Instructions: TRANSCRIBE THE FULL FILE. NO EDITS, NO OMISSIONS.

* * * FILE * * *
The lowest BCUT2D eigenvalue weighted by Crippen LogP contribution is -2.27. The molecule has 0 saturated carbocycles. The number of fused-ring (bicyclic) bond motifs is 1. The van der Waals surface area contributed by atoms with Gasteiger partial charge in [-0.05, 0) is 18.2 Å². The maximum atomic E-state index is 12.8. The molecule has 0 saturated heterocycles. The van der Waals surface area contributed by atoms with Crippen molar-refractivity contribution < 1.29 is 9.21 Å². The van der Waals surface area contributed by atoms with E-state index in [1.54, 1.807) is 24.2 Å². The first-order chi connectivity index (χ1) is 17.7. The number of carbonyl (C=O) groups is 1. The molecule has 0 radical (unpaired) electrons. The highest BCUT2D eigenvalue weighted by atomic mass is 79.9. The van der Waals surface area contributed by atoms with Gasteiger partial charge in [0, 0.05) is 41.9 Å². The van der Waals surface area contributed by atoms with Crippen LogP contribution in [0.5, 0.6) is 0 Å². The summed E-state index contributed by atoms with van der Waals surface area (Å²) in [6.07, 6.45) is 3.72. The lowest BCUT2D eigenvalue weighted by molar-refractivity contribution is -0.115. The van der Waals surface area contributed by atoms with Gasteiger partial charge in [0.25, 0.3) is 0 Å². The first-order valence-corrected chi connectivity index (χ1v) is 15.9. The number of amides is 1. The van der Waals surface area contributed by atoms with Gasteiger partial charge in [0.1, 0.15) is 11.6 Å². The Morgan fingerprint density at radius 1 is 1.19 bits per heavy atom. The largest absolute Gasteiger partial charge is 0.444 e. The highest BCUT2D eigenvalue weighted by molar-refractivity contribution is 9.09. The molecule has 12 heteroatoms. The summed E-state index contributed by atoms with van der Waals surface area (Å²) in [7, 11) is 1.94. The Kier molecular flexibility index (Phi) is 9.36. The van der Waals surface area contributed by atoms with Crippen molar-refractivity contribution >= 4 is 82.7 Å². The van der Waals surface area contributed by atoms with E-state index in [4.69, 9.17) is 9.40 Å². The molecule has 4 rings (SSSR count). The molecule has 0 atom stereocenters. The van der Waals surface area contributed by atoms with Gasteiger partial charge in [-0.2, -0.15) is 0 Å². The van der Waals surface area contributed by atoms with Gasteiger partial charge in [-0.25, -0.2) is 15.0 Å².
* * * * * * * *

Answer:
The lowest BCUT2D eigenvalue weighted by Crippen LogP contribution is -2.27. The molecule has 0 saturated carbocycles. The number of fused-ring (bicyclic) bond motifs is 1. The van der Waals surface area contributed by atoms with Gasteiger partial charge in [-0.05, 0) is 18.2 Å². The maximum atomic E-state index is 12.8. The molecule has 0 saturated heterocycles. The van der Waals surface area contributed by atoms with Crippen molar-refractivity contribution < 1.29 is 9.21 Å². The van der Waals surface area contributed by atoms with E-state index in [1.54, 1.807) is 24.2 Å². The first-order chi connectivity index (χ1) is 17.7. The number of carbonyl (C=O) groups is 1. The molecule has 0 radical (unpaired) electrons. The highest BCUT2D eigenvalue weighted by atomic mass is 79.9. The van der Waals surface area contributed by atoms with Gasteiger partial charge in [0, 0.05) is 41.9 Å². The van der Waals surface area contributed by atoms with Crippen LogP contribution in [0.5, 0.6) is 0 Å². The summed E-state index contributed by atoms with van der Waals surface area (Å²) in [6.07, 6.45) is 3.72. The lowest BCUT2D eigenvalue weighted by molar-refractivity contribution is -0.115. The van der Waals surface area contributed by atoms with Gasteiger partial charge in [0.25, 0.3) is 0 Å². The first-order valence-corrected chi connectivity index (χ1v) is 15.9. The number of amides is 1. The van der Waals surface area contributed by atoms with Gasteiger partial charge in [0.1, 0.15) is 11.6 Å². The Morgan fingerprint density at radius 1 is 1.19 bits per heavy atom. The largest absolute Gasteiger partial charge is 0.444 e. The highest BCUT2D eigenvalue weighted by molar-refractivity contribution is 9.09. The molecule has 12 heteroatoms. The summed E-state index contributed by atoms with van der Waals surface area (Å²) in [7, 11) is 1.94. The Kier molecular flexibility index (Phi) is 9.36. The van der Waals surface area contributed by atoms with Crippen molar-refractivity contribution >= 4 is 82.7 Å². The van der Waals surface area contributed by atoms with E-state index in [4.69, 9.17) is 9.40 Å². The molecule has 4 rings (SSSR count). The molecule has 0 atom stereocenters. The van der Waals surface area contributed by atoms with Gasteiger partial charge in [-0.2, -0.15) is 0 Å². The van der Waals surface area contributed by atoms with Gasteiger partial charge in [-0.25, -0.2) is 15.0 Å².